Bulgarian Residency for Tax Purposes

The biggest single factor in determining how you will be treated by the tax authorities in any country is whether you are resident in the country for tax purposes. This concept of tax residence causes a great deal of confusion and can have different meanings in different countries.

Let us first look at what it does not mean. It is nothing to do with whether you have registered as a resident in a country or whether you have obtained a residence permit. Nor does it have anything to do with whether you have a home (residence) in that country – although a person who is tax resident will normally have a home there.
green hills

Tax residence is a question of fact. The law lays down certain tests that will be used to decide whether you are tax resident or not. If you fall into the categories stipulated in the tests, then you will be considered tax resident whether you want to be or not, and whether it was your intention to be tax resident or not.

It is your responsibility, if required, to make your tax declarations each year. The decision as to whether you fall into the category of resident is, in the first instance, made by the tax office. If you disagree, you can appeal through the courts. Because people normally change their tax residence when they move from one country to another, the basis on which decisions are made tends to be regulated by international law and to be reasonably, but not totally, consistent from country to country.

green hills and hey

You will have to consider two different questions concerning tax residence:

• Whether you will be treated as tax resident in the UK.
• Whether you will be treated as tax resident in Bulgaria.

Tax Residence in the UK

There are some basic points of UK taxation law that you should understand in order for an explanation of Bulgarian taxation to make any sense. In the UK there are two tests that will help determine where you pay tax. They assess your domicile and your residence.

Your domicile is the place that is your real home, the place where you have your roots. For most people it is the place where they were born. Changes in domicile can have far-reaching tax consequences and can be a useful tax reduction tool. If you move permanently to Bulgaria, when dealing with the UK authorities you should indicate that Bulgaria isyour new home and they should consider you as not domiciled in the UK any more.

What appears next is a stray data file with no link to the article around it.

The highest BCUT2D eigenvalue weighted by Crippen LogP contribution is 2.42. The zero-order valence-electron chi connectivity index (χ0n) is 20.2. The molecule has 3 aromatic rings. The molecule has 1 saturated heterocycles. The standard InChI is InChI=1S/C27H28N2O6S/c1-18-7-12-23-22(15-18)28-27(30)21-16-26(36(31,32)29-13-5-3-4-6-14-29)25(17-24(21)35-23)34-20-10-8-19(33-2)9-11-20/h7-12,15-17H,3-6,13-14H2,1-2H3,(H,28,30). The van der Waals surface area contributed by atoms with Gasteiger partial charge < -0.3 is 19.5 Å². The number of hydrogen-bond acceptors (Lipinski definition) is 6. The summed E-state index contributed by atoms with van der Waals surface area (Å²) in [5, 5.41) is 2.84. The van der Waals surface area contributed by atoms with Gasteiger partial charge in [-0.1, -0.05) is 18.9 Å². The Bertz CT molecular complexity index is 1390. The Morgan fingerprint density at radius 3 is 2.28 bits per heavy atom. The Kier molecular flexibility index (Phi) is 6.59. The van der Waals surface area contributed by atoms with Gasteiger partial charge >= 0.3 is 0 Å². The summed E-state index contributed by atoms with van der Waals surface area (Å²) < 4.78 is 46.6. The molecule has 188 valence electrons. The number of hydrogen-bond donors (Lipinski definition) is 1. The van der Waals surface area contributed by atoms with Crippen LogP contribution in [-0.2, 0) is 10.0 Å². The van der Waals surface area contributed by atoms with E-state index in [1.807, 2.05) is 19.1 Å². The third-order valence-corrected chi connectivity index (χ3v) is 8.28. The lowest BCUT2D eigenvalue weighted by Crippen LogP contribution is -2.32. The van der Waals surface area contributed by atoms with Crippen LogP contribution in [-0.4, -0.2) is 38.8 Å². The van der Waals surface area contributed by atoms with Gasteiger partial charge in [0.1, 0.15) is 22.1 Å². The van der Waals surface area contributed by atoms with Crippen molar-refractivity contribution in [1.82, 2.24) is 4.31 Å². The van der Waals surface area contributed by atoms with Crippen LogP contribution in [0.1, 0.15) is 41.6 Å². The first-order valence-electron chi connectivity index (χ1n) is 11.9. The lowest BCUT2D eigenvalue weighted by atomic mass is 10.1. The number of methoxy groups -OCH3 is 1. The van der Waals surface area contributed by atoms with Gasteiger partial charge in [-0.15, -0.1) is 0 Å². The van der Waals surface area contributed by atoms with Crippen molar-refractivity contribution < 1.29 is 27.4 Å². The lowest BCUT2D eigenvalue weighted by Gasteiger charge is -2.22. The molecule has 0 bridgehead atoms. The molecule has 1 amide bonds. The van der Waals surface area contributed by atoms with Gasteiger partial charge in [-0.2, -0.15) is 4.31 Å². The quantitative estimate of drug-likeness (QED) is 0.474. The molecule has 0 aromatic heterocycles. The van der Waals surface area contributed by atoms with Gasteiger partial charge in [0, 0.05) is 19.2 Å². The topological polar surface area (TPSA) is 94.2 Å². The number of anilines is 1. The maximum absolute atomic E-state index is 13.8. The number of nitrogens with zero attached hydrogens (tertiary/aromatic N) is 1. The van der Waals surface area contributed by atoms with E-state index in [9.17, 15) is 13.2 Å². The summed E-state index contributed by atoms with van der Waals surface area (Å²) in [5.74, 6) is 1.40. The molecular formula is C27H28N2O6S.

luxury house with swimming pool

Residence falls into two categories. There is a test of simple residence – actually living in a country permanently rather than temporarily – and of ordinary residence. A person will generally be treated as resident in the UK if he or she spends 183 or more days per year in the UK. A visitor will also be treated as resident if he or she comes to the UK regularly and spends significant time here. If he or she spends, on average over a period of four or more years, 91 or more days per year here, he or she will be treated as tax resident. A person is ordinarily resident in the UK if his or her presence is a little more settled. The residence is an important part of his or her life. It will normally have gone on for some time. A person can continue to be ordinarily resident in the UK even after he or she has stopped actually being resident here.

old traditional house

The most important thing to understand is that, once you have been ordinarily resident in this country, the simple fact of going overseas will not automatically bring that residence to an end. If you leave this country in order to take up permanent residence elsewhere then, by concession, the Inland Revenue will treat you as ceasing to the resident on the day following your departure. But they will not treat you as ceasing to be ordinarily resident if, after leaving, you spend an average of 91 or more days per year in this country over any four-year period. In other words, they don’t want you to escape too easily!

swimming pool

Until 1993 you were also classified as ordinarily resident in the UK if you had accommodation available for your use in the UK even if you had spent 364 days of the year living abroad. This very unfair rule was cancelled, but many people still worry about it. It is not necessary to do so, provided you limit your visits to the UK to fewer than the 91 days referred to above.

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